Photos capturing the Women’s History Month Charity Art Show, put on by UF’s Women’s Student Association. The free event featured a hygiene product collection drive for PACE Alachua, a school providing therapy and small-class instruction to at-risk young women. The organization held closing ceremonies Wednesday in the J. Wayne Reitz Union in room 2355 at 6 p.m.
Sarah Cantor, a graphic design major, talks with friends about the meaning behind her work. “Art carries your emotion and feelings,” Cantor said. “Art shows women what you say is valid and your work has meaning.” Cantor, 19, presented two set of art at the event, which juxtaposed women’s issues of consent and emotional security. (Kathryn Farr/WUFT News)
Indira Bustamante, Women’s Student Association program event director, stands in front of her art contribution to the event. “It originally started as an ink medium, but I tore it up because I didn’t like it,” Bustamante, 21, said. She then transformed it into a piece that speaks for the sexualization of women in society.
Eugenia Blaubach, 20, took a photo of her photographed work from the Women’s March in Gainesville. She captioned it “I’m tired mommy. Me too honey, that’s why we’re here.” In a 2015 World Press Photo study, researchers found that women were less likely to be employed by large media companies (7%) compared to men (22%). Events like the art show are meant to show young girls that it is right to advocate for equality, Bustamante said. (Kathryn Farr/WUFT News)
Students attended the event from 7-8 p.m. The Women’s Student Association has hosted events throughout Women’s History Month and has been collecting hygiene products for PACE Alachua. PACE is a school funded by the Florida Department of Juvenile Justice and the Alachua County School Board that specializes in intervention, prevention and diversion for girls ages 11-18. “We’ve almost doubled in size and we’re really hoping to have a clinic for our girls to have basic health care,” PACE Development Manager Becker Holland said. They accept outside funding and are working to grow their center to help girls in Alachua County. (Kathryn Farr/WUFT News)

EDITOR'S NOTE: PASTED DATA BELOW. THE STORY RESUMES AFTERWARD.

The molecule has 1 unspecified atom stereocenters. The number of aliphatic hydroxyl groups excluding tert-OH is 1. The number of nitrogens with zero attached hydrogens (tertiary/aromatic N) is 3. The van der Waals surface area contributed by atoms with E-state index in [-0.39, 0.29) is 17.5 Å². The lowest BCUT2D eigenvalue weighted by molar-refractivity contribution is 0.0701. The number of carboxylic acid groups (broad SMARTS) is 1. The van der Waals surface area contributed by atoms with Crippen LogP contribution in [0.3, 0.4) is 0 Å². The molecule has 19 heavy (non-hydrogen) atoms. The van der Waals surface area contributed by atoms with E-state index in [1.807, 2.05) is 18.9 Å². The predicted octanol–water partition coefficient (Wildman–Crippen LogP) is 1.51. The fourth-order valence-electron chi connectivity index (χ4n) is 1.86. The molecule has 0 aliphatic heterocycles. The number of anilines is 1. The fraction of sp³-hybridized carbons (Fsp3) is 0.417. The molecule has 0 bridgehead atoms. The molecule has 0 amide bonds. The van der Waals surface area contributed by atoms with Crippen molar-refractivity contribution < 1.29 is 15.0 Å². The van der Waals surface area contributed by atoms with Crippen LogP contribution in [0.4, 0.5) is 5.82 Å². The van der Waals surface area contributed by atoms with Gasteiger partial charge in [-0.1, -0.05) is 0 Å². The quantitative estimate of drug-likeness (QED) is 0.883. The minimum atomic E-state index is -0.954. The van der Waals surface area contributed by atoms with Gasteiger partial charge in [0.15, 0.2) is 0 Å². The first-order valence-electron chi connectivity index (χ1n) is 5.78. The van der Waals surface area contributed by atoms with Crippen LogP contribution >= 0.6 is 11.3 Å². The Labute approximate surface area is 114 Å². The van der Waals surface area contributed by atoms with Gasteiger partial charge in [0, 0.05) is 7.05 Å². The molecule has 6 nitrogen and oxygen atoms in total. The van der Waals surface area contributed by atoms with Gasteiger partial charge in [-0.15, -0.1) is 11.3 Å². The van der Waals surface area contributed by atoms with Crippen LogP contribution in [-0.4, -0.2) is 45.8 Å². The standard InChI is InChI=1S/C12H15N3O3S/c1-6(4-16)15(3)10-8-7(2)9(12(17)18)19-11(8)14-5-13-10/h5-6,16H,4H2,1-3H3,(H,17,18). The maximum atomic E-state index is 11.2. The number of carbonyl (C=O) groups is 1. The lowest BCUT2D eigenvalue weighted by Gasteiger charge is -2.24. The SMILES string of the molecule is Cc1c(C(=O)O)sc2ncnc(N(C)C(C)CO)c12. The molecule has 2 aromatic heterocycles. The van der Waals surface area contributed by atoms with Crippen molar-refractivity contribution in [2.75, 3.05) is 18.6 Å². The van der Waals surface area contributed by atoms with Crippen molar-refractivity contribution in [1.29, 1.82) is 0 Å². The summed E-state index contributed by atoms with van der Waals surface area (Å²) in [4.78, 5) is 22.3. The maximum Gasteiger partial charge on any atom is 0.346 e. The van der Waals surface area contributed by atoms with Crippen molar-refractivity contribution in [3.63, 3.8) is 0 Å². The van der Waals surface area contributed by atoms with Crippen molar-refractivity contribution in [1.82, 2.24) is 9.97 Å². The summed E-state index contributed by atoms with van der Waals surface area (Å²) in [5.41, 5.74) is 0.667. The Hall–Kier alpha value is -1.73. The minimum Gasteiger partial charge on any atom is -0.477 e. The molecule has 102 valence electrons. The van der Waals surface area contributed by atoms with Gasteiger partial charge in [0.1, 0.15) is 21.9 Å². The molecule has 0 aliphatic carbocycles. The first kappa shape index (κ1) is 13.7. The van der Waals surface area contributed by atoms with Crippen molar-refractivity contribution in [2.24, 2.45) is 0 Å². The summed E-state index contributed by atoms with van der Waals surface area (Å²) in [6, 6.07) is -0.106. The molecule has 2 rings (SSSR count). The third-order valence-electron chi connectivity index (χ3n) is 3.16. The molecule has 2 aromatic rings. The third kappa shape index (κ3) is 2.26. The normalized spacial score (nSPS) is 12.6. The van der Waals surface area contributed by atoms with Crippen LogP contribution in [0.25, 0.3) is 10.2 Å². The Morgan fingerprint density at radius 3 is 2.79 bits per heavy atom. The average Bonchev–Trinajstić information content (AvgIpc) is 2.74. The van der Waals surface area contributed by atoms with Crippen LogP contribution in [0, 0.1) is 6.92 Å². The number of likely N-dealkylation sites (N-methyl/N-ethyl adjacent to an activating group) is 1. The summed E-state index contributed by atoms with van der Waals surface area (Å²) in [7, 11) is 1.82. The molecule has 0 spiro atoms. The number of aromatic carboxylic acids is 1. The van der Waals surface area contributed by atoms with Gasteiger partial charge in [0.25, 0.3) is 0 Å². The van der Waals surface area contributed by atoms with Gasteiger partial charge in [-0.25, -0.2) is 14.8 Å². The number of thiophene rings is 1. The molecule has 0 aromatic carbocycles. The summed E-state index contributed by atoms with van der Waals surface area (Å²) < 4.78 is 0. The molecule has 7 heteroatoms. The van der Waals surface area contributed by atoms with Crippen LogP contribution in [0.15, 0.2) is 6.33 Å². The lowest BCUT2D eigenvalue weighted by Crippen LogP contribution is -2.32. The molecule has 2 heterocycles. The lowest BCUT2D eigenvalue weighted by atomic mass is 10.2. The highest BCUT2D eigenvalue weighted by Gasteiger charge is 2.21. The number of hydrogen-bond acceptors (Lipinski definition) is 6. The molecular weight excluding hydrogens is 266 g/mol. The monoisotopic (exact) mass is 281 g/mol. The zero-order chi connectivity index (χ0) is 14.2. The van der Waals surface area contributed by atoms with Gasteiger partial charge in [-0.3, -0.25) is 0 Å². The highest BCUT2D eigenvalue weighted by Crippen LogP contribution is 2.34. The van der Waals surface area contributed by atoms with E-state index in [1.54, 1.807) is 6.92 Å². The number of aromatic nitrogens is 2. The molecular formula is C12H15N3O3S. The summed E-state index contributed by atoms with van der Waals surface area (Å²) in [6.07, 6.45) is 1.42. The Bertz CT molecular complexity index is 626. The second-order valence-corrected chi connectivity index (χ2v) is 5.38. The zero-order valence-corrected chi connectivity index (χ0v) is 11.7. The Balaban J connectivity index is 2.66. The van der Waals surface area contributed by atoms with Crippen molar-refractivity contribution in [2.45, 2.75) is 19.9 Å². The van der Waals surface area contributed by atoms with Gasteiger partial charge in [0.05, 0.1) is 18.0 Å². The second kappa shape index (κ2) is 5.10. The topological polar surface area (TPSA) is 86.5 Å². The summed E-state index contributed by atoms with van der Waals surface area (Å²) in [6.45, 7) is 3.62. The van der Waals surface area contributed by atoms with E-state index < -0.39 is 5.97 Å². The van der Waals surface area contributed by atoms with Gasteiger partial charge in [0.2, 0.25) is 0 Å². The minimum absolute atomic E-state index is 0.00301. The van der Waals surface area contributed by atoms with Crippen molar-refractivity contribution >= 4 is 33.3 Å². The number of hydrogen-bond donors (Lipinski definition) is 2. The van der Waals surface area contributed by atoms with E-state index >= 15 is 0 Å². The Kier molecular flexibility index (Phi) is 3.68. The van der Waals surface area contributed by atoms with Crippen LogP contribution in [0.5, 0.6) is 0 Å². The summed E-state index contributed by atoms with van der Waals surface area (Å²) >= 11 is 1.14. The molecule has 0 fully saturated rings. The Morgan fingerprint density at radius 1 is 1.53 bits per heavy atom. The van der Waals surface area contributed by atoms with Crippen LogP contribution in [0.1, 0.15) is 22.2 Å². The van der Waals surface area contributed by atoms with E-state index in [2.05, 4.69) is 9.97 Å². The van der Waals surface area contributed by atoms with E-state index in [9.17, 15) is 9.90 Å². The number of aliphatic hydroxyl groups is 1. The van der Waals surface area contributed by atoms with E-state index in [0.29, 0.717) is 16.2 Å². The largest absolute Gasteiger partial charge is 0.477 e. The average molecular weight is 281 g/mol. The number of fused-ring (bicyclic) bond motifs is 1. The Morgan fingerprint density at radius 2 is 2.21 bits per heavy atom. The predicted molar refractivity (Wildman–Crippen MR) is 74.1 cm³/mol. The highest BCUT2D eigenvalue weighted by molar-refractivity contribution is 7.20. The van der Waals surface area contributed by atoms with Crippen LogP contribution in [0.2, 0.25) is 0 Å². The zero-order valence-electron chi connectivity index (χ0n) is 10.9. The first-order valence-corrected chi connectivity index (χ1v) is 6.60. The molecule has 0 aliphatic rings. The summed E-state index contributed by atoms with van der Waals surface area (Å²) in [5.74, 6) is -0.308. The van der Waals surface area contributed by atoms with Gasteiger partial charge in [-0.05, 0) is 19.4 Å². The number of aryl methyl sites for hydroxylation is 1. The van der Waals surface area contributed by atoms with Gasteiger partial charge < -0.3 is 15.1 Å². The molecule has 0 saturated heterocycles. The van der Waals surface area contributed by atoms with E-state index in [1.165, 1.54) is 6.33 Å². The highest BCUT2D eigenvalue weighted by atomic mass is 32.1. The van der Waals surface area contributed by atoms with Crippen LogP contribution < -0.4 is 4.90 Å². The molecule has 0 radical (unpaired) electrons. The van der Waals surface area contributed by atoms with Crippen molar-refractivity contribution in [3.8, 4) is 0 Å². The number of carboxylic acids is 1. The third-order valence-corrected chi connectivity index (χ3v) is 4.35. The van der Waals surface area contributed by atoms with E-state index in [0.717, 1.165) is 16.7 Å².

Britney Jenkins, 22, and Tessa Arthur, 22, look at Jenkins’s three-piece art display. “I really love abstract expressionism, so that’s the inspiration,” Jenkins said. As an advertising major with a concentration in art, Jenkins said she enjoys expressing her energy through her art. (Kathryn Farr/WUFT News)
“I don’t get this one,” Aimee Leigh Monek, a UF pre-vet senior, said to her friend Alexis Ludovici, a UF public relations junior. “It’s art, you’re not supposed to get it,” Ludovici responded while looking through Marialejandra Gomez-Delgado’s nursery book art. The art pieces varied in mediums from graphic design, graphite and ink. (Kathryn Farr/WUFT News)
The purpose of the event was to celebrate women artists, Bustamante said. Throughout the month, UF Women’s Student Association has hosted events to encourage women to talk about issues they face and how to create change for the future. (Kathryn Farr/WUFT News)
Sharod Farmer, a freshman information systems major, dissects the mediums used to create Kayla Truxton’s black and white tree landscape. “I like black and white, and it makes me wonder what type of ink or charcoal she used for this,” Farmer said. (Kathryn Farr/WUFT News)
About 25 people attended the event and discussed the meaning of each art piece. There were coasters with quotes from women’s rights figures like Benazir Bhutto, the first democratically elected female leader of Pakistan, which read: “Equal rights are not defined only by political value.” (Kathryn Farr/WUFT News)